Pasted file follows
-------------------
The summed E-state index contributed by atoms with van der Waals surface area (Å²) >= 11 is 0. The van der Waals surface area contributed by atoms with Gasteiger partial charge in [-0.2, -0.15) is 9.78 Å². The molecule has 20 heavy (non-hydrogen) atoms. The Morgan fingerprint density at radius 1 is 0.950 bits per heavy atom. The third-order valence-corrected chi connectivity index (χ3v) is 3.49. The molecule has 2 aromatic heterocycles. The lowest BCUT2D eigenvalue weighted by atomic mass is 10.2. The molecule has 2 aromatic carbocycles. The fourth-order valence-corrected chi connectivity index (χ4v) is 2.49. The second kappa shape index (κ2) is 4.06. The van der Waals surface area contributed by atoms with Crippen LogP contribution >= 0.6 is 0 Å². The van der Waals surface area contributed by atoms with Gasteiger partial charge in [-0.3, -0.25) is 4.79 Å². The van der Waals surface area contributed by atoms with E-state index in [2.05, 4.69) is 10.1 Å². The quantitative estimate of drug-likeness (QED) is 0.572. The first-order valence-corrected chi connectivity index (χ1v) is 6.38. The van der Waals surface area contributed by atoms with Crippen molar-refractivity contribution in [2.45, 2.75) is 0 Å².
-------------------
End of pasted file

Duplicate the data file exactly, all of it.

The summed E-state index contributed by atoms with van der Waals surface area (Å²) >= 11 is 0. The van der Waals surface area contributed by atoms with Gasteiger partial charge in [-0.2, -0.15) is 9.78 Å². The molecule has 20 heavy (non-hydrogen) atoms. The Morgan fingerprint density at radius 1 is 0.950 bits per heavy atom. The third-order valence-corrected chi connectivity index (χ3v) is 3.49. The molecule has 2 aromatic heterocycles. The lowest BCUT2D eigenvalue weighted by atomic mass is 10.2. The molecule has 2 aromatic carbocycles. The fourth-order valence-corrected chi connectivity index (χ4v) is 2.49. The second kappa shape index (κ2) is 4.06. The van der Waals surface area contributed by atoms with Crippen LogP contribution >= 0.6 is 0 Å². The van der Waals surface area contributed by atoms with Gasteiger partial charge in [-0.3, -0.25) is 4.79 Å². The van der Waals surface area contributed by atoms with E-state index in [2.05, 4.69) is 10.1 Å². The quantitative estimate of drug-likeness (QED) is 0.572. The first-order valence-corrected chi connectivity index (χ1v) is 6.38. The van der Waals surface area contributed by atoms with Crippen molar-refractivity contribution in [2.45, 2.75) is 0 Å².